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Trenika Williams ’21 Elected to the Student National Medical Association’s Board of Directors

During this spring’s 55th Annual Medical Education Conference in Philadelphia, the Student National Medical Association (SNMA) elected Geisel med student Trenika Williams ’21 to a two-year term on its National Board of Directors as regional director of Region VII.

Trenika Williams '21 (photo by Lars Blackmore)

The National Medical Association (NMA) was established in 1895 in response to the American Medical Association’s exclusion of Black physicians from their organization. Since 1964, SNMA, originally the student arm of the NMA, has been dedicated to programs and activities that address diversity, healthcare access, health disparities, and social justice. Region VII includes 11 student chapters in Connecticut, Maine, Massachusetts, New Hampshire, Rhode Island, and Vermont.

Committed to SNMA’s mission, Williams says, “I’ve personally seen the value of the work the organization does in supporting underrepresented minority medical students, and I’m happy to broadcast that work to a wider community.”

Williams knew she wanted to be a physician, but as a first-generation college student, she lacked mentors and was unsure of how to proceed. During her senior year of college, a medical student introduced her to MAPS—the Minority Association of Premedical Students, which is the undergraduate branch of SNMA. Her undergraduate college lacked a formal affiliation with the organization, so she and a group of fellow students established a campus chapter.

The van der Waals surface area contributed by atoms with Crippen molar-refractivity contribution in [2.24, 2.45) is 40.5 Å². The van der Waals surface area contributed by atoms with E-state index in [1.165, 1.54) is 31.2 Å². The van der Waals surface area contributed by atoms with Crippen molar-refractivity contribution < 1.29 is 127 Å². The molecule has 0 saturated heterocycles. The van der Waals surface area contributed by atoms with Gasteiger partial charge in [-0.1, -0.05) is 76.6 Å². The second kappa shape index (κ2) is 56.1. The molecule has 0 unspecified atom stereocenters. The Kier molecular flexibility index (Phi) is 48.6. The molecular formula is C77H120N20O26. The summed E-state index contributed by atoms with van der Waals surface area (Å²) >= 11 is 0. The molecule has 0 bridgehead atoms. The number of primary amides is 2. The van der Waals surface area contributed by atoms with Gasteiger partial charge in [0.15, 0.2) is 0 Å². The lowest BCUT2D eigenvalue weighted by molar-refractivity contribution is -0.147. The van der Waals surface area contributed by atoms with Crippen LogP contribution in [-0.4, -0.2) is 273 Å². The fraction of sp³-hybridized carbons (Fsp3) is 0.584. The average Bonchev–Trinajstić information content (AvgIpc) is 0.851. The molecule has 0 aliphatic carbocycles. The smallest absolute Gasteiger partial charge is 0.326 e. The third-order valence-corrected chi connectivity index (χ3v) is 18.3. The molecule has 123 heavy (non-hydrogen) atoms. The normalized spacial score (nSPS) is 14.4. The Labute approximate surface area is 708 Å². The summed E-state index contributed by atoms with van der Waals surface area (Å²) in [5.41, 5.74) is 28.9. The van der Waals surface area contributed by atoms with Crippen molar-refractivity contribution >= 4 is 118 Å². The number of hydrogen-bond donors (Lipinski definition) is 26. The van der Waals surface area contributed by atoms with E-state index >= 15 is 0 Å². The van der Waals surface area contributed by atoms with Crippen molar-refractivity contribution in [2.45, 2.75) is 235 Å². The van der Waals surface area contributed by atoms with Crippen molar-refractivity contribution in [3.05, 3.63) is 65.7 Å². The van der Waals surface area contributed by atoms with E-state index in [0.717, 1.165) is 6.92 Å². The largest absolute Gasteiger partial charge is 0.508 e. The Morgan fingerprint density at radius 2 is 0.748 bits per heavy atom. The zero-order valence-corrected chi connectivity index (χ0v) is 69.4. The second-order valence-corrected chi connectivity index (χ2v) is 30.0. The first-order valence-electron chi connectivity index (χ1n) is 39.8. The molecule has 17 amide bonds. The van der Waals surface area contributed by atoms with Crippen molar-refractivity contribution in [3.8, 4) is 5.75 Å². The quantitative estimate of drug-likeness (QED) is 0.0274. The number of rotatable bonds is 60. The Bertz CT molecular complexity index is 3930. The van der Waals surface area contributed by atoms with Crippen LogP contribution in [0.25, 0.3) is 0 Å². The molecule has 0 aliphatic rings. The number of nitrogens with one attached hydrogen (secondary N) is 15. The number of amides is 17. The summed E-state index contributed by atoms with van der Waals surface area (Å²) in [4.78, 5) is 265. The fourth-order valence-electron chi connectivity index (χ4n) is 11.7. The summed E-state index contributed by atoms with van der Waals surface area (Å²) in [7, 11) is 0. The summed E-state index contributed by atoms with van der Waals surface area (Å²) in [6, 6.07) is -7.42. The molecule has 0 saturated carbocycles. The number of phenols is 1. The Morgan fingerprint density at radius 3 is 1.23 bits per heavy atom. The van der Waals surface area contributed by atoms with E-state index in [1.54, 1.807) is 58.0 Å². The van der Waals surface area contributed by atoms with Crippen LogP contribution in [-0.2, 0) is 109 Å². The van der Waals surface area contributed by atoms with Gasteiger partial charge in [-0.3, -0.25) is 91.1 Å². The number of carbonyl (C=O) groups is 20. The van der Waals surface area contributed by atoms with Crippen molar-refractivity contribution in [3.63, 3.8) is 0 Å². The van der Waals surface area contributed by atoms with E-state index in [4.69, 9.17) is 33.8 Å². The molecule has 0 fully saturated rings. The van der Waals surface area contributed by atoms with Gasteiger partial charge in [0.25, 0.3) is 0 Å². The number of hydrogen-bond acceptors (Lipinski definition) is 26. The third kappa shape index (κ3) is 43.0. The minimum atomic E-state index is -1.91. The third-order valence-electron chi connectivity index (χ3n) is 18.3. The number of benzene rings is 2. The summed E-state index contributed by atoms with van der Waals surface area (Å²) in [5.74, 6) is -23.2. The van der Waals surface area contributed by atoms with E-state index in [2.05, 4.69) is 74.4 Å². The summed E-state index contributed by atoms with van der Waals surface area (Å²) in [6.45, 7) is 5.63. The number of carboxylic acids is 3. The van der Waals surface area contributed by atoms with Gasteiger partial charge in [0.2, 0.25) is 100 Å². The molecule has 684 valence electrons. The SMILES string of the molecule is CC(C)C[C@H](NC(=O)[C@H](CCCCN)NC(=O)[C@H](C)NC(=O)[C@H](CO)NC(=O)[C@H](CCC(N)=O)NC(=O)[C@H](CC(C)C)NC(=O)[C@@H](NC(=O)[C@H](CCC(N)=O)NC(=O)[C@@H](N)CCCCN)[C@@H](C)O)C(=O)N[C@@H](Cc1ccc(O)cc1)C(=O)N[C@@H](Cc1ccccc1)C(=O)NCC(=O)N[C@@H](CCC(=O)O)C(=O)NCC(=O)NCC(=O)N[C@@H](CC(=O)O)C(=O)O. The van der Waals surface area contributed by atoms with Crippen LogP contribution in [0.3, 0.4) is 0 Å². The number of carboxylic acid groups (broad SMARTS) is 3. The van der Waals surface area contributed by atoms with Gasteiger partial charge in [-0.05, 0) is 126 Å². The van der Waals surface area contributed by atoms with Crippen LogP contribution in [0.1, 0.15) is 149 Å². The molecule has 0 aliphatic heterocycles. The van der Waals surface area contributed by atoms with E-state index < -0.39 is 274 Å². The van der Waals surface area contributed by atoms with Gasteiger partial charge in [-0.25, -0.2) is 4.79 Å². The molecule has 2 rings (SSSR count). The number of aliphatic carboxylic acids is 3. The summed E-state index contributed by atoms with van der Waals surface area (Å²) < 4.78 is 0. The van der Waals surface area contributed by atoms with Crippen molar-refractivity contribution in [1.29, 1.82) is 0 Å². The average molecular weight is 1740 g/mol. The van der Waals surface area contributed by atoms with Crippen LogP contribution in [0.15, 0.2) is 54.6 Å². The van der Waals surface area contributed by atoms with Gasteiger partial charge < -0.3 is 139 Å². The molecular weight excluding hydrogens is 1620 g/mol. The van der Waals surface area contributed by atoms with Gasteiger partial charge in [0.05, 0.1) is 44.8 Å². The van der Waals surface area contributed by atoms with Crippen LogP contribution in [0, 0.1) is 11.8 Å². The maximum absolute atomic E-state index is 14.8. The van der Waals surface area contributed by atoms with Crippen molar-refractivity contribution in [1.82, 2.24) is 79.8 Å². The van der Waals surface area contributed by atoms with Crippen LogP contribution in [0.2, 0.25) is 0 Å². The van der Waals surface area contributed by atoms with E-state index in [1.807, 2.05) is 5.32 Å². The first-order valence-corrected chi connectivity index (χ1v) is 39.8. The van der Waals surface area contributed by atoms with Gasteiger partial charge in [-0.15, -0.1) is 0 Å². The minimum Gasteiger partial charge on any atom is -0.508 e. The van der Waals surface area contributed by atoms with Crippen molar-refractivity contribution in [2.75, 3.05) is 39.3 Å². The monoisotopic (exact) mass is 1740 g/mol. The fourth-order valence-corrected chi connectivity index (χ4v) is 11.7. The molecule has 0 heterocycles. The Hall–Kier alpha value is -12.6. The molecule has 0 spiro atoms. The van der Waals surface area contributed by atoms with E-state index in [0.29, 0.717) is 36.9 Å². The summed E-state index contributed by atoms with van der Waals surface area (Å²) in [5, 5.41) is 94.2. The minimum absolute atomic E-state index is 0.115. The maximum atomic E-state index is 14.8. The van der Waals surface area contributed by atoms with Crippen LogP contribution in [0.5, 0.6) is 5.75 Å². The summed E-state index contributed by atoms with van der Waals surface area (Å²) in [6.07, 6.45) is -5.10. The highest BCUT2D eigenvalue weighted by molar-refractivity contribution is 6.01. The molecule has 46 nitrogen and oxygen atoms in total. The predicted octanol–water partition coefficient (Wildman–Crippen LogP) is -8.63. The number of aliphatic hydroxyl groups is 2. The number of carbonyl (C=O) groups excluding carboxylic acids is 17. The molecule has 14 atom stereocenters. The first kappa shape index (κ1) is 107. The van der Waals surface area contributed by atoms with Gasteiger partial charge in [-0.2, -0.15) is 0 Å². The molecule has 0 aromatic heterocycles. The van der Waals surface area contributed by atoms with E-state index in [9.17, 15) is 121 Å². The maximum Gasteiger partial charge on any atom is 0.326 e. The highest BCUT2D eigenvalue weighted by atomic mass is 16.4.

“Most of the guidance I received on my journey to medicine has been through people affiliated with SNMA,” she says.

In her first year at Geisel, Williams served as treasurer of the school's chapter, and in her second year became chapter president and Region VII parliamentarian—she spent the year developing a regional constitution and updating the bylaws. As regional director, she’ll oversee regional operations, including conferences, professional and leadership development, community service, and upholding the SNMA’s mission of cultivating clinically excellent, culturally competent, and socially conscious physicians. She’ll also serve as the region’s liaison to the National Board.

Williams is also among the founders of Black Students at Geisel—an organization dedicated to building a strong sense of community and camaraderie among students of African descent at the medical school. She also founded Young Black Professionals at Dartmouth, which unites graduate students in the Upper Valley, including the Vermont Black Law Students Association.

“I’d been advocating for myself—trying to figure everything out—before I found appropriate mentors to guide me. Figuring it out is the story of my life,” Williams says.

She’s now dedicated to helping others find their way in life any way she can. Though she has not yet solidified her choice of specialty, she knows that she will work with underserved populations. “Working with underserved communities is without question what I want to do. I’m drawn to addressing the social determinants of health—being involved within my community and being able to identify and address their needs.

“That’s the place for me,” she says.